Mary knew the better part – the frame of mind at the center of our aspirations. Mary sat silently at Jesus’ feet. In the end the world needs this silent attentiveness at Jesus’ feet more than all our doing. We need people who have serenity, whose presence is a wellspring of calm. This peace can’t be imitated.  It comes from within, from a life of prayer and joy. This stillness is far more valuable than anything we could be “doing.” Habitual stillness feeds our souls and nourishes our relationship with God (Psalms 46: 10). In a restless, harried world, habitual stillness is a beacon of light. This blessed stillness, as it is called by East Orthodox writers, is of more value than any external thing we can acquire.

Too Busy to Connect with God?

Today, chronic restlessness overflows. Excuses to stay distracted and aimlessly busy abound. Mary calls us to a still point amid the storms, a solace where people can come and collect themselves… where people can come and feel safe… where people can find the spaciousness necessary to hear the spirit… where there is a lightness and calm even in the most tense situations.

When asked, Taoist Master NI Hua Chang, gave his best advice to Americans when he said, “do less.” His statement reflects the spiritual poverty of the West. Most of us are running all the time. Most households have two wage earners, there are children to attend to, and relentless technology.  Of course, it’s possible to maintain presence and composure in the midst of multitudinous activities. But this is the graduate course in practicing the presence of God.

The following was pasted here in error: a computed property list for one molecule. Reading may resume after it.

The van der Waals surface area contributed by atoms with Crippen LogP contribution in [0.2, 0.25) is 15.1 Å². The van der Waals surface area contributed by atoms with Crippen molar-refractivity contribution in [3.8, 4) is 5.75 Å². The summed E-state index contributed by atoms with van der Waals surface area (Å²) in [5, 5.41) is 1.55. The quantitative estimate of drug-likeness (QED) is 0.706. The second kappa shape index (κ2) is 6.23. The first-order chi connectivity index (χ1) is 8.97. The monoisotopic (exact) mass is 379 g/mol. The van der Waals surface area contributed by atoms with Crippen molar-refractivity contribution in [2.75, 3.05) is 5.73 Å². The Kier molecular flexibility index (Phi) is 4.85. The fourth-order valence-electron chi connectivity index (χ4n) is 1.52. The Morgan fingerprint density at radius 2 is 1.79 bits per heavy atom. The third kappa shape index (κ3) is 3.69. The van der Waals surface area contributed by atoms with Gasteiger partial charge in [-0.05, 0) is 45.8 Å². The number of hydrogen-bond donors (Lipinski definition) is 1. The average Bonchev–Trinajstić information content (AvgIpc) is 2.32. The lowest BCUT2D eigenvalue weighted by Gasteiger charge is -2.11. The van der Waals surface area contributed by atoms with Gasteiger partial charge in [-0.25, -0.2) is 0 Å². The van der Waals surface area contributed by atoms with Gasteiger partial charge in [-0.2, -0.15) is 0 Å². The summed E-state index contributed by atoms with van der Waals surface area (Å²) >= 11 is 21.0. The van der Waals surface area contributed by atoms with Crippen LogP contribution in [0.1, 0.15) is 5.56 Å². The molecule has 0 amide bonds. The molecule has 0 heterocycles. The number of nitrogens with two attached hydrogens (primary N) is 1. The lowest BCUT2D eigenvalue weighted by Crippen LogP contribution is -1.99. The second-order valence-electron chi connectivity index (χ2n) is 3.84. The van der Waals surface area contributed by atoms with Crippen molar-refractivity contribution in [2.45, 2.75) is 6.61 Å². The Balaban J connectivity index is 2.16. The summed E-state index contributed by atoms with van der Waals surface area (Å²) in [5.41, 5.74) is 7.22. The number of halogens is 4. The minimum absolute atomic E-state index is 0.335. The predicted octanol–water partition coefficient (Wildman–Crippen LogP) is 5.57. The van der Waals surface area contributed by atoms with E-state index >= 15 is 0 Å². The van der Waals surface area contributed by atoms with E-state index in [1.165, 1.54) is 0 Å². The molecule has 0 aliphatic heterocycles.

Evelyn Underhill, a wonderful writer on Christian mysticism, offers:

Many people feel unaware of any guidance,

unable to discern or understand the signals of God;

not because the signals are not given,

but because the mind is too troubled,

clouded, and hurried to receive them.

The small number of people, like Anne, who inwardly connect to the deep promptings of their souls and outwardly connect to the world through activism and service, have the greatest effects on society. Mysticism pulls us towards service and service towards mysticism. We need more Christians who are both mystics and activists.